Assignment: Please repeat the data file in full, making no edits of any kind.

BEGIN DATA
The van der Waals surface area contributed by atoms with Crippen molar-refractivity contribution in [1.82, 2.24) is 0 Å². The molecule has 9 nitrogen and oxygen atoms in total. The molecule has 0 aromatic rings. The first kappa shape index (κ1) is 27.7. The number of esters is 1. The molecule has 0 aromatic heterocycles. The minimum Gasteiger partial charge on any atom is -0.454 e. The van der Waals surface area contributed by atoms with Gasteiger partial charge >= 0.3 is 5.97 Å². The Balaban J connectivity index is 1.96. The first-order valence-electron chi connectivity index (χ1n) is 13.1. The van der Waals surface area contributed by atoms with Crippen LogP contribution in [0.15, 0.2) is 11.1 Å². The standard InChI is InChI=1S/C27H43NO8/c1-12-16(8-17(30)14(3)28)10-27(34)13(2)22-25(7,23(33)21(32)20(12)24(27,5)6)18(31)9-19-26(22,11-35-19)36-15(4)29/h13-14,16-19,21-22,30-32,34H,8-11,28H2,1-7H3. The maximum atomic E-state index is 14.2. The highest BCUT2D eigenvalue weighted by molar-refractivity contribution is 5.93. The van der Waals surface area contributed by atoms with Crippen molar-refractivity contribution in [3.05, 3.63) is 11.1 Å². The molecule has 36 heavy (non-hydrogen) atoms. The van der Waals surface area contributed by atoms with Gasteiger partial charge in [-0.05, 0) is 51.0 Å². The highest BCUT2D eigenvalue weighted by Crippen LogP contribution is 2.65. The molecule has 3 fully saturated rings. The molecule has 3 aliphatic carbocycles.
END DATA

The van der Waals surface area contributed by atoms with Crippen molar-refractivity contribution in [1.82, 2.24) is 0 Å². The molecule has 9 nitrogen and oxygen atoms in total. The molecule has 0 aromatic rings. The first kappa shape index (κ1) is 27.7. The number of esters is 1. The molecule has 0 aromatic heterocycles. The minimum Gasteiger partial charge on any atom is -0.454 e. The van der Waals surface area contributed by atoms with Gasteiger partial charge >= 0.3 is 5.97 Å². The Balaban J connectivity index is 1.96. The first-order valence-electron chi connectivity index (χ1n) is 13.1. The van der Waals surface area contributed by atoms with Crippen LogP contribution in [0.15, 0.2) is 11.1 Å². The standard InChI is InChI=1S/C27H43NO8/c1-12-16(8-17(30)14(3)28)10-27(34)13(2)22-25(7,23(33)21(32)20(12)24(27,5)6)18(31)9-19-26(22,11-35-19)36-15(4)29/h13-14,16-19,21-22,30-32,34H,8-11,28H2,1-7H3. The maximum atomic E-state index is 14.2. The highest BCUT2D eigenvalue weighted by molar-refractivity contribution is 5.93. The van der Waals surface area contributed by atoms with Crippen molar-refractivity contribution in [3.05, 3.63) is 11.1 Å². The molecule has 36 heavy (non-hydrogen) atoms. The van der Waals surface area contributed by atoms with Gasteiger partial charge in [-0.05, 0) is 51.0 Å². The highest BCUT2D eigenvalue weighted by Crippen LogP contribution is 2.65. The molecule has 3 fully saturated rings. The molecule has 3 aliphatic carbocycles.